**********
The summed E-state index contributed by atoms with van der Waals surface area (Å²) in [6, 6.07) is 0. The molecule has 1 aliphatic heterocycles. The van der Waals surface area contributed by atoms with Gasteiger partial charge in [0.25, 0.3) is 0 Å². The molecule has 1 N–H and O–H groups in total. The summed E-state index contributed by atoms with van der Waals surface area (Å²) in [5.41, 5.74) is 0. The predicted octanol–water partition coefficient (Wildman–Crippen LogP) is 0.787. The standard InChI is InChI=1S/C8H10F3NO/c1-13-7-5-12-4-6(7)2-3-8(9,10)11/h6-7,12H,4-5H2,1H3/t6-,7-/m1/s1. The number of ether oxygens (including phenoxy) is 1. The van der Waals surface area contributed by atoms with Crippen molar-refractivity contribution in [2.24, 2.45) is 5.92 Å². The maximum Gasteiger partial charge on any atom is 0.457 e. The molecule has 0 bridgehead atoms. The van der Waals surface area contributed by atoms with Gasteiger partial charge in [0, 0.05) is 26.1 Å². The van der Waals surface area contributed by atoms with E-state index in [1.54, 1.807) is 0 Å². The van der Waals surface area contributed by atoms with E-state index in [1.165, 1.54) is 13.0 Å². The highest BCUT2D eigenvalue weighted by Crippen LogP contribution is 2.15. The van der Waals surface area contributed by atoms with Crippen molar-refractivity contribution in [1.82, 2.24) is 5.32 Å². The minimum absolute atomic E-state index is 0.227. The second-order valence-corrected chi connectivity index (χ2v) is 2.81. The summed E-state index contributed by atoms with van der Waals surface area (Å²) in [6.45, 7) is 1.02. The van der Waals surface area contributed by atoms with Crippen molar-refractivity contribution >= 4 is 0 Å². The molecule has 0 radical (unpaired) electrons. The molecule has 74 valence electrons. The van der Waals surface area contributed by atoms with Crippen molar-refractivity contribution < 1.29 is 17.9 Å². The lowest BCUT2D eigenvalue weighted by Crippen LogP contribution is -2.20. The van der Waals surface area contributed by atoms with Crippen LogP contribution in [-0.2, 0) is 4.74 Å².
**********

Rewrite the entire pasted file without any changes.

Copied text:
The summed E-state index contributed by atoms with van der Waals surface area (Å²) in [6, 6.07) is 0. The molecule has 1 aliphatic heterocycles. The van der Waals surface area contributed by atoms with Gasteiger partial charge in [0.25, 0.3) is 0 Å². The molecule has 1 N–H and O–H groups in total. The summed E-state index contributed by atoms with van der Waals surface area (Å²) in [5.41, 5.74) is 0. The predicted octanol–water partition coefficient (Wildman–Crippen LogP) is 0.787. The standard InChI is InChI=1S/C8H10F3NO/c1-13-7-5-12-4-6(7)2-3-8(9,10)11/h6-7,12H,4-5H2,1H3/t6-,7-/m1/s1. The number of ether oxygens (including phenoxy) is 1. The van der Waals surface area contributed by atoms with Crippen molar-refractivity contribution in [2.24, 2.45) is 5.92 Å². The maximum Gasteiger partial charge on any atom is 0.457 e. The molecule has 0 bridgehead atoms. The van der Waals surface area contributed by atoms with Gasteiger partial charge in [0, 0.05) is 26.1 Å². The van der Waals surface area contributed by atoms with E-state index in [1.54, 1.807) is 0 Å². The van der Waals surface area contributed by atoms with E-state index in [1.165, 1.54) is 13.0 Å². The highest BCUT2D eigenvalue weighted by Crippen LogP contribution is 2.15. The van der Waals surface area contributed by atoms with Crippen molar-refractivity contribution in [1.82, 2.24) is 5.32 Å². The minimum absolute atomic E-state index is 0.227. The second-order valence-corrected chi connectivity index (χ2v) is 2.81. The summed E-state index contributed by atoms with van der Waals surface area (Å²) in [6.45, 7) is 1.02. The van der Waals surface area contributed by atoms with Crippen molar-refractivity contribution >= 4 is 0 Å². The molecule has 0 radical (unpaired) electrons. The molecule has 74 valence electrons. The van der Waals surface area contributed by atoms with Crippen molar-refractivity contribution < 1.29 is 17.9 Å². The lowest BCUT2D eigenvalue weighted by Crippen LogP contribution is -2.20. The van der Waals surface area contributed by atoms with Crippen LogP contribution in [-0.2, 0) is 4.74 Å².